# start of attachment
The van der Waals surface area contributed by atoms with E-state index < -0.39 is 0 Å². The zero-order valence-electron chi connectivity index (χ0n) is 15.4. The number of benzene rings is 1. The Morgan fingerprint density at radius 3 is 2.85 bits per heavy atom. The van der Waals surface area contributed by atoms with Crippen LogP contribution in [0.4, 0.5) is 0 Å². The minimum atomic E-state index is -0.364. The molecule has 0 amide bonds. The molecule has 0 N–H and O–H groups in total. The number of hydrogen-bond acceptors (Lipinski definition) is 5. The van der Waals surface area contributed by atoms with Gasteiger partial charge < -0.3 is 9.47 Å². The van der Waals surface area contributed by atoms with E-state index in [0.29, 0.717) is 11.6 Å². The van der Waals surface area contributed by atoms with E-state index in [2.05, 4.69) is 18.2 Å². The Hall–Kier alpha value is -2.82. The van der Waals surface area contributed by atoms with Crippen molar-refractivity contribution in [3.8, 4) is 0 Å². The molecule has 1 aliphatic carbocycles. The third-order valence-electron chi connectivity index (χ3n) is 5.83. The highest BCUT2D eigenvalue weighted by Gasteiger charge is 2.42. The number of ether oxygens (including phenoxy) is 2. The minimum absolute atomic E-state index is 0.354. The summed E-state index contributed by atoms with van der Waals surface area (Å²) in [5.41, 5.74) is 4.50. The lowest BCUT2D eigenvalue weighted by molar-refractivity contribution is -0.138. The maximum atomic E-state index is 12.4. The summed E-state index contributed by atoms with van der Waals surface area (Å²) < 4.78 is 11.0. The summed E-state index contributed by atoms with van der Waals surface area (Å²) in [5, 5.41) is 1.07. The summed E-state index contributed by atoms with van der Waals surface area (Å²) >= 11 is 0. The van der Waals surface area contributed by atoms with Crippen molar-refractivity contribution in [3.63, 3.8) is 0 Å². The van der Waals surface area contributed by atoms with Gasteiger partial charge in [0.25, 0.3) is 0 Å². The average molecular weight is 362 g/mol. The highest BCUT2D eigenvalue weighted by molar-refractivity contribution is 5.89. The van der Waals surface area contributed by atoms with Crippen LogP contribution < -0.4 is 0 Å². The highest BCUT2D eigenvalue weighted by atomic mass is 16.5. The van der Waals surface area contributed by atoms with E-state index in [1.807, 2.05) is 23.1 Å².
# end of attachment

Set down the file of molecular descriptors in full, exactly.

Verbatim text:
The van der Waals surface area contributed by atoms with E-state index < -0.39 is 0 Å². The zero-order valence-electron chi connectivity index (χ0n) is 15.4. The number of benzene rings is 1. The Morgan fingerprint density at radius 3 is 2.85 bits per heavy atom. The van der Waals surface area contributed by atoms with Crippen LogP contribution in [0.4, 0.5) is 0 Å². The minimum atomic E-state index is -0.364. The molecule has 0 amide bonds. The molecule has 0 N–H and O–H groups in total. The number of hydrogen-bond acceptors (Lipinski definition) is 5. The van der Waals surface area contributed by atoms with Gasteiger partial charge < -0.3 is 9.47 Å². The van der Waals surface area contributed by atoms with E-state index in [0.29, 0.717) is 11.6 Å². The van der Waals surface area contributed by atoms with E-state index in [2.05, 4.69) is 18.2 Å². The Hall–Kier alpha value is -2.82. The van der Waals surface area contributed by atoms with Crippen molar-refractivity contribution in [3.8, 4) is 0 Å². The molecule has 1 aliphatic carbocycles. The third-order valence-electron chi connectivity index (χ3n) is 5.83. The highest BCUT2D eigenvalue weighted by Gasteiger charge is 2.42. The number of ether oxygens (including phenoxy) is 2. The minimum absolute atomic E-state index is 0.354. The summed E-state index contributed by atoms with van der Waals surface area (Å²) in [5.41, 5.74) is 4.50. The lowest BCUT2D eigenvalue weighted by molar-refractivity contribution is -0.138. The maximum atomic E-state index is 12.4. The summed E-state index contributed by atoms with van der Waals surface area (Å²) < 4.78 is 11.0. The summed E-state index contributed by atoms with van der Waals surface area (Å²) in [5, 5.41) is 1.07. The summed E-state index contributed by atoms with van der Waals surface area (Å²) >= 11 is 0. The van der Waals surface area contributed by atoms with Crippen molar-refractivity contribution in [3.63, 3.8) is 0 Å². The van der Waals surface area contributed by atoms with Gasteiger partial charge in [0.25, 0.3) is 0 Å². The average molecular weight is 362 g/mol. The highest BCUT2D eigenvalue weighted by molar-refractivity contribution is 5.89. The van der Waals surface area contributed by atoms with Crippen LogP contribution < -0.4 is 0 Å². The highest BCUT2D eigenvalue weighted by atomic mass is 16.5. The van der Waals surface area contributed by atoms with E-state index in [1.807, 2.05) is 23.1 Å².